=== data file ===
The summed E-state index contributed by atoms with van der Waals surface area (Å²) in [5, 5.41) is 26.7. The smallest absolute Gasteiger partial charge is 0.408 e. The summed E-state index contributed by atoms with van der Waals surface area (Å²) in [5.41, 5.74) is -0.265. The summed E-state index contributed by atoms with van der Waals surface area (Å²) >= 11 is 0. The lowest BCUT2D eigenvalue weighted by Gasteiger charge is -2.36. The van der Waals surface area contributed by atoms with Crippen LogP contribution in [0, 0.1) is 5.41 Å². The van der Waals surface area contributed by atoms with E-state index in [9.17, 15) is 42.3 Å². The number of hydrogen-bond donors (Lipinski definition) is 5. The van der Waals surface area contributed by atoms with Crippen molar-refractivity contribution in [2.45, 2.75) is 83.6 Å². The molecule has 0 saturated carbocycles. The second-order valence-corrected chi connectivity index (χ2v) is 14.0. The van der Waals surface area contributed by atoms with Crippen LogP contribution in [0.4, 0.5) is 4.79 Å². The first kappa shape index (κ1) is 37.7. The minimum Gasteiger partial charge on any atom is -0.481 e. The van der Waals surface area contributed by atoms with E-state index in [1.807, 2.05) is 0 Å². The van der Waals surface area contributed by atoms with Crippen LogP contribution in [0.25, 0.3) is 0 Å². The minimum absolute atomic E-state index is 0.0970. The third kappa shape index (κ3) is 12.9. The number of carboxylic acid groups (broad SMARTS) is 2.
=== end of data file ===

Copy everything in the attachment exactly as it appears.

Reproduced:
The summed E-state index contributed by atoms with van der Waals surface area (Å²) in [5, 5.41) is 26.7. The smallest absolute Gasteiger partial charge is 0.408 e. The summed E-state index contributed by atoms with van der Waals surface area (Å²) in [5.41, 5.74) is -0.265. The summed E-state index contributed by atoms with van der Waals surface area (Å²) >= 11 is 0. The lowest BCUT2D eigenvalue weighted by Gasteiger charge is -2.36. The van der Waals surface area contributed by atoms with Crippen LogP contribution in [0, 0.1) is 5.41 Å². The van der Waals surface area contributed by atoms with E-state index in [9.17, 15) is 42.3 Å². The number of hydrogen-bond donors (Lipinski definition) is 5. The van der Waals surface area contributed by atoms with Crippen molar-refractivity contribution in [2.45, 2.75) is 83.6 Å². The molecule has 0 saturated carbocycles. The second-order valence-corrected chi connectivity index (χ2v) is 14.0. The van der Waals surface area contributed by atoms with Crippen LogP contribution in [0.4, 0.5) is 4.79 Å². The first kappa shape index (κ1) is 37.7. The minimum Gasteiger partial charge on any atom is -0.481 e. The van der Waals surface area contributed by atoms with E-state index in [1.807, 2.05) is 0 Å². The van der Waals surface area contributed by atoms with Crippen LogP contribution in [0.25, 0.3) is 0 Å². The minimum absolute atomic E-state index is 0.0970. The third kappa shape index (κ3) is 12.9. The number of carboxylic acid groups (broad SMARTS) is 2.